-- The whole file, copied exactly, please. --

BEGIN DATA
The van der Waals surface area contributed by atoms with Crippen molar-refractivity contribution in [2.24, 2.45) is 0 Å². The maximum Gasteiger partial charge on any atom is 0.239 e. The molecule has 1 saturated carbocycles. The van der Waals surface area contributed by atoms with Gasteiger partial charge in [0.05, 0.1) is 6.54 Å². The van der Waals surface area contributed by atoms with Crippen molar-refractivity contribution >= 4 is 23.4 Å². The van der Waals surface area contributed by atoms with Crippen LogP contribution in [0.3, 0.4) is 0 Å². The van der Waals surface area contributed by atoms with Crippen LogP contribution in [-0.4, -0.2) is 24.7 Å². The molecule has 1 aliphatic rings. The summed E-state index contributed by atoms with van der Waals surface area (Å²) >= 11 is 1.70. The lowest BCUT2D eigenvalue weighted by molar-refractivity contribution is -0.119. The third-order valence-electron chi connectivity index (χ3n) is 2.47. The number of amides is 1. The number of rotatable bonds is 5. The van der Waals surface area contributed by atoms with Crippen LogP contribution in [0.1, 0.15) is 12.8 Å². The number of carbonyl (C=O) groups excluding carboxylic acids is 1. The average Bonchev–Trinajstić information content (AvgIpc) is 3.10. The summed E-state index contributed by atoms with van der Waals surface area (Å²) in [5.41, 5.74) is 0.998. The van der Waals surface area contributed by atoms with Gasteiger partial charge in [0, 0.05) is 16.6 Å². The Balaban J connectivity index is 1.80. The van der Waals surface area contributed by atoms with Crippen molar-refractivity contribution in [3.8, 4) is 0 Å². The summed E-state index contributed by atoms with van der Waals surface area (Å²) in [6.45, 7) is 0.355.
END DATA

The van der Waals surface area contributed by atoms with Crippen molar-refractivity contribution in [2.24, 2.45) is 0 Å². The maximum Gasteiger partial charge on any atom is 0.239 e. The molecule has 1 saturated carbocycles. The van der Waals surface area contributed by atoms with Gasteiger partial charge in [0.05, 0.1) is 6.54 Å². The van der Waals surface area contributed by atoms with Crippen molar-refractivity contribution >= 4 is 23.4 Å². The van der Waals surface area contributed by atoms with Crippen LogP contribution in [0.3, 0.4) is 0 Å². The van der Waals surface area contributed by atoms with Crippen LogP contribution in [-0.4, -0.2) is 24.7 Å². The molecule has 1 aliphatic rings. The summed E-state index contributed by atoms with van der Waals surface area (Å²) >= 11 is 1.70. The lowest BCUT2D eigenvalue weighted by molar-refractivity contribution is -0.119. The third-order valence-electron chi connectivity index (χ3n) is 2.47. The number of amides is 1. The number of rotatable bonds is 5. The van der Waals surface area contributed by atoms with Crippen LogP contribution in [0.1, 0.15) is 12.8 Å². The number of carbonyl (C=O) groups excluding carboxylic acids is 1. The average Bonchev–Trinajstić information content (AvgIpc) is 3.10. The summed E-state index contributed by atoms with van der Waals surface area (Å²) in [5.41, 5.74) is 0.998. The van der Waals surface area contributed by atoms with Gasteiger partial charge in [0, 0.05) is 16.6 Å². The Balaban J connectivity index is 1.80. The van der Waals surface area contributed by atoms with Crippen molar-refractivity contribution in [3.8, 4) is 0 Å². The summed E-state index contributed by atoms with van der Waals surface area (Å²) in [6.45, 7) is 0.355.